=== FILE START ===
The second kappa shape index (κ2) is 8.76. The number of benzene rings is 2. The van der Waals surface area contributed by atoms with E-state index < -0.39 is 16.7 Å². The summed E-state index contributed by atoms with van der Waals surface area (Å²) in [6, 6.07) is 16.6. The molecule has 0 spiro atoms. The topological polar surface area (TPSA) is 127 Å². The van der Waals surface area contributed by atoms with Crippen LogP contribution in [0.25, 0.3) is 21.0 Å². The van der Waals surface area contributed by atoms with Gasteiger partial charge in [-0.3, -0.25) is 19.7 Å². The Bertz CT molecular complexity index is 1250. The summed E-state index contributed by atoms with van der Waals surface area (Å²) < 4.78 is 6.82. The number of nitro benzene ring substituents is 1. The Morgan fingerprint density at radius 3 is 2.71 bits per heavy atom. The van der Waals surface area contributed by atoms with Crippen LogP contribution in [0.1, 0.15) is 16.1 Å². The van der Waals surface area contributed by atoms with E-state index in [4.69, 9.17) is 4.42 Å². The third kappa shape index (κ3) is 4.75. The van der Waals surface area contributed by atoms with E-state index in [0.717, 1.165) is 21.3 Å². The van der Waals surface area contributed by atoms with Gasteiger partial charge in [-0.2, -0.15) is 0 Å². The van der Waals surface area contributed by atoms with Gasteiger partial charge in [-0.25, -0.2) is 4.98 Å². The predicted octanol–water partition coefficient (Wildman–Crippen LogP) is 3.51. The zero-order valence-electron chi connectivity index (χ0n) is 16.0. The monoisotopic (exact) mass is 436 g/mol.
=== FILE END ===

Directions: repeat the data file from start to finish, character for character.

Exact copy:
The second kappa shape index (κ2) is 8.76. The number of benzene rings is 2. The van der Waals surface area contributed by atoms with E-state index < -0.39 is 16.7 Å². The summed E-state index contributed by atoms with van der Waals surface area (Å²) in [6, 6.07) is 16.6. The molecule has 0 spiro atoms. The topological polar surface area (TPSA) is 127 Å². The van der Waals surface area contributed by atoms with Crippen LogP contribution in [0.25, 0.3) is 21.0 Å². The van der Waals surface area contributed by atoms with Gasteiger partial charge in [-0.3, -0.25) is 19.7 Å². The Bertz CT molecular complexity index is 1250. The summed E-state index contributed by atoms with van der Waals surface area (Å²) < 4.78 is 6.82. The number of nitro benzene ring substituents is 1. The Morgan fingerprint density at radius 3 is 2.71 bits per heavy atom. The van der Waals surface area contributed by atoms with Crippen LogP contribution in [0.1, 0.15) is 16.1 Å². The van der Waals surface area contributed by atoms with E-state index in [4.69, 9.17) is 4.42 Å². The third kappa shape index (κ3) is 4.75. The van der Waals surface area contributed by atoms with E-state index in [0.717, 1.165) is 21.3 Å². The van der Waals surface area contributed by atoms with Gasteiger partial charge in [-0.2, -0.15) is 0 Å². The van der Waals surface area contributed by atoms with Gasteiger partial charge in [-0.25, -0.2) is 4.98 Å². The predicted octanol–water partition coefficient (Wildman–Crippen LogP) is 3.51. The zero-order valence-electron chi connectivity index (χ0n) is 16.0. The monoisotopic (exact) mass is 436 g/mol.